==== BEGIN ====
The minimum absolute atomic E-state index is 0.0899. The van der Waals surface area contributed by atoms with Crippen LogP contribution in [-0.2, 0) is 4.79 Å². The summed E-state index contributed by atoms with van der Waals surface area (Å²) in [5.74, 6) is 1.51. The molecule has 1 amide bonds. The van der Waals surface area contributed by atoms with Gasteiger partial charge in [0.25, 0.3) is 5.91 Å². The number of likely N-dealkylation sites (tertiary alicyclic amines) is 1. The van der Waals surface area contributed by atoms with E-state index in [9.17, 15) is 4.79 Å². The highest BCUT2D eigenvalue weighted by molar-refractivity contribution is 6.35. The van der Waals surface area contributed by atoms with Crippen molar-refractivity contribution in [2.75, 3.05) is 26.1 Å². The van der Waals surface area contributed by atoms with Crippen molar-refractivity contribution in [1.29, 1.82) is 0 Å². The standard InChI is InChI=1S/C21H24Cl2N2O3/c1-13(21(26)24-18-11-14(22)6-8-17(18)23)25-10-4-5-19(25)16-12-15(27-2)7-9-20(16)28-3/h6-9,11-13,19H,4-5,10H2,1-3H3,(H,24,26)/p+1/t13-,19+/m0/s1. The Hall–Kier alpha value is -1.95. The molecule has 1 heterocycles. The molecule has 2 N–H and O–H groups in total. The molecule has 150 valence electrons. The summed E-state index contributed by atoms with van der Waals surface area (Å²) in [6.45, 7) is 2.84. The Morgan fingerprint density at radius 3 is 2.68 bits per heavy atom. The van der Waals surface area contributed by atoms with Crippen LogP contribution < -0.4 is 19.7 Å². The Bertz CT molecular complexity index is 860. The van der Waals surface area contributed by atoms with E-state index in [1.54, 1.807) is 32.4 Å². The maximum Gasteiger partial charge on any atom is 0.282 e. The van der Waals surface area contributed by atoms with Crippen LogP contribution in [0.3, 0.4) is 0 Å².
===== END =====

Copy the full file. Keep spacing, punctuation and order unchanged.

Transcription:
The minimum absolute atomic E-state index is 0.0899. The van der Waals surface area contributed by atoms with Crippen LogP contribution in [-0.2, 0) is 4.79 Å². The summed E-state index contributed by atoms with van der Waals surface area (Å²) in [5.74, 6) is 1.51. The molecule has 1 amide bonds. The van der Waals surface area contributed by atoms with Gasteiger partial charge in [0.25, 0.3) is 5.91 Å². The number of likely N-dealkylation sites (tertiary alicyclic amines) is 1. The van der Waals surface area contributed by atoms with E-state index in [9.17, 15) is 4.79 Å². The highest BCUT2D eigenvalue weighted by molar-refractivity contribution is 6.35. The van der Waals surface area contributed by atoms with Crippen molar-refractivity contribution in [2.75, 3.05) is 26.1 Å². The van der Waals surface area contributed by atoms with Crippen molar-refractivity contribution in [1.29, 1.82) is 0 Å². The standard InChI is InChI=1S/C21H24Cl2N2O3/c1-13(21(26)24-18-11-14(22)6-8-17(18)23)25-10-4-5-19(25)16-12-15(27-2)7-9-20(16)28-3/h6-9,11-13,19H,4-5,10H2,1-3H3,(H,24,26)/p+1/t13-,19+/m0/s1. The Hall–Kier alpha value is -1.95. The molecule has 1 heterocycles. The molecule has 2 N–H and O–H groups in total. The molecule has 150 valence electrons. The summed E-state index contributed by atoms with van der Waals surface area (Å²) in [6.45, 7) is 2.84. The Morgan fingerprint density at radius 3 is 2.68 bits per heavy atom. The van der Waals surface area contributed by atoms with Crippen LogP contribution < -0.4 is 19.7 Å². The Bertz CT molecular complexity index is 860. The van der Waals surface area contributed by atoms with E-state index in [1.54, 1.807) is 32.4 Å². The maximum Gasteiger partial charge on any atom is 0.282 e. The van der Waals surface area contributed by atoms with Crippen LogP contribution in [0.3, 0.4) is 0 Å².